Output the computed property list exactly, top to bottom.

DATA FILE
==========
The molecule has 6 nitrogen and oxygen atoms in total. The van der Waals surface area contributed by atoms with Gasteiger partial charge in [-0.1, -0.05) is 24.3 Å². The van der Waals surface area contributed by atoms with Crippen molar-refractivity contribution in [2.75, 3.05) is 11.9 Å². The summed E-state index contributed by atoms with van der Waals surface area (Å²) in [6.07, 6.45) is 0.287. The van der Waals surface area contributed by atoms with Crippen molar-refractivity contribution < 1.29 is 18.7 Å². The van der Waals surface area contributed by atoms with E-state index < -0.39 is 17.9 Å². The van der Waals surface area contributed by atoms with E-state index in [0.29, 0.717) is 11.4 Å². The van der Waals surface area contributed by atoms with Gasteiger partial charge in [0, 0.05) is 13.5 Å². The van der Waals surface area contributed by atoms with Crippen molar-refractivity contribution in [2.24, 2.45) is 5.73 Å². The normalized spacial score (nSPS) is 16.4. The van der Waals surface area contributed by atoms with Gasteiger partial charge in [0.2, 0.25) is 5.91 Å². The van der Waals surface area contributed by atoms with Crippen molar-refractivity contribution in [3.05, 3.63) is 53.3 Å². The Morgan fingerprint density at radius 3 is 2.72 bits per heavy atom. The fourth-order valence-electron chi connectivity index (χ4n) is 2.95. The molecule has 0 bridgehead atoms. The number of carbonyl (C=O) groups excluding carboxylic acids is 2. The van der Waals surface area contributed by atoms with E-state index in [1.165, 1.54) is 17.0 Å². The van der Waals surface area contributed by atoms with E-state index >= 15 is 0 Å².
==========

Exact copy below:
The molecule has 6 nitrogen and oxygen atoms in total. The van der Waals surface area contributed by atoms with Gasteiger partial charge in [-0.1, -0.05) is 24.3 Å². The van der Waals surface area contributed by atoms with Crippen molar-refractivity contribution in [2.75, 3.05) is 11.9 Å². The summed E-state index contributed by atoms with van der Waals surface area (Å²) in [6.07, 6.45) is 0.287. The van der Waals surface area contributed by atoms with Crippen molar-refractivity contribution < 1.29 is 18.7 Å². The van der Waals surface area contributed by atoms with E-state index < -0.39 is 17.9 Å². The van der Waals surface area contributed by atoms with E-state index in [0.29, 0.717) is 11.4 Å². The van der Waals surface area contributed by atoms with Gasteiger partial charge in [0, 0.05) is 13.5 Å². The van der Waals surface area contributed by atoms with Crippen molar-refractivity contribution in [2.24, 2.45) is 5.73 Å². The normalized spacial score (nSPS) is 16.4. The van der Waals surface area contributed by atoms with Gasteiger partial charge in [0.2, 0.25) is 5.91 Å². The van der Waals surface area contributed by atoms with Crippen molar-refractivity contribution in [3.05, 3.63) is 53.3 Å². The Morgan fingerprint density at radius 3 is 2.72 bits per heavy atom. The fourth-order valence-electron chi connectivity index (χ4n) is 2.95. The molecule has 0 bridgehead atoms. The number of carbonyl (C=O) groups excluding carboxylic acids is 2. The van der Waals surface area contributed by atoms with E-state index in [1.165, 1.54) is 17.0 Å². The van der Waals surface area contributed by atoms with E-state index >= 15 is 0 Å².